Immediately before lining up on the runway, we have a very good look all around the circuit, we consider the weather and wind direction, and we pause for a careful think about what we shall do and where we shall go when the engine stops.

Finally, after opening the throttle, we take a quick glance at the tachometer, to ensure our engine is developing full power.

This pre-flight preparation is all about thinking ahead - and it all helps our slow-moving brains to deal with any problems that might occur, particularly in the more difficult and fast-moving phases of flight, like immediately after take-off.

The whole point of all this rigmarole is to minimise the possibility of having to deal with an engine failure after take-off, because our minds just cannot work quickly enough to cope with it. The best we can hope for is for our brain to revert smartly to a thoroughly practiced and very recently mentally rehearsed series of actions which just might result in an outcome which is a little less than fatal.

So, if there is the slightest suggestion that our engine, or any other part of the airframe, is not working properly, we carefully taxi back to the hangar and get it fixed, however keen we are to fly, and whatever the external pressures.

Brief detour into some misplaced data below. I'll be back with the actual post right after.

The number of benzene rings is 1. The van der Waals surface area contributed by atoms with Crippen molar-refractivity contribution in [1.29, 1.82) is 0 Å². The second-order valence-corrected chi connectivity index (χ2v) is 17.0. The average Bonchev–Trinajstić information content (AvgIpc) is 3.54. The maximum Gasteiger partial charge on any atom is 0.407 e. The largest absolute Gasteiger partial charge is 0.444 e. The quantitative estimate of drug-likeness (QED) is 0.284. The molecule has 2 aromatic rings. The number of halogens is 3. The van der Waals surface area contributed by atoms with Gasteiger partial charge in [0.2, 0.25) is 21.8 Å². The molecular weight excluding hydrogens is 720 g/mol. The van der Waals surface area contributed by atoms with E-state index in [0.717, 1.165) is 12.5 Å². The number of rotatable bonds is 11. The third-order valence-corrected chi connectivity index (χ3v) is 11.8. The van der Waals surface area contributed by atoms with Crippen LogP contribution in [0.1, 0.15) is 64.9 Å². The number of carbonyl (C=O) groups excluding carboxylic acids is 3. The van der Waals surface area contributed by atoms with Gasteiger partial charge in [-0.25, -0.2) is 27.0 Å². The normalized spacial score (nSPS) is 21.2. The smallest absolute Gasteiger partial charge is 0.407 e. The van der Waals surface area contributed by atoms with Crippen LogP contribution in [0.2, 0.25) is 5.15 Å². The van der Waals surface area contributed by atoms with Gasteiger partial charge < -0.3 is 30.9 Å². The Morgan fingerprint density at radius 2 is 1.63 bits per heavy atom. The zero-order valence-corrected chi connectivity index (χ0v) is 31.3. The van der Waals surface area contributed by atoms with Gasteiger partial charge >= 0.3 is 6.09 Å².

So why on God's good Earth do members of this club repeatedly insist on taking off with aeroplanes whose engines are not working properly?

In the past year, three of our members' aeroplanes (and possibly more, I don't get to hear about everything) have been seriously damaged after taking off when the pilot knew or suspected there was something wrong with his engine. One member was rich enough to get his aeroplane fixed pretty quickly. The others will take years to repair. It was only by extreme good fortune that none of these blokes (I hesitate to call such poor airmen 'pilots') was killed.

In the past twelve months, I have also witnessed two aeroplanes repeatedly staggering around Serpentine with what was clearly a serious power shortfall. One might expect a pilot to be surprised once by his new aeroplane's lack of performance, but when it's identified, he should be certain he's fixed the problem before flying again.

A while ago, one of our members kept having his engine stop, or its power significantly reduce, after departure. Sometimes this would be immediately after take-off, sometimes it would not be until several minutes later. Sometimes the engine would actually keep going all through the flight, only to fail on the next one. This went on for months, and people kept trying to encourage him to fix it, but he didn't want to spend the money on a proper investigation.

What do you think happened?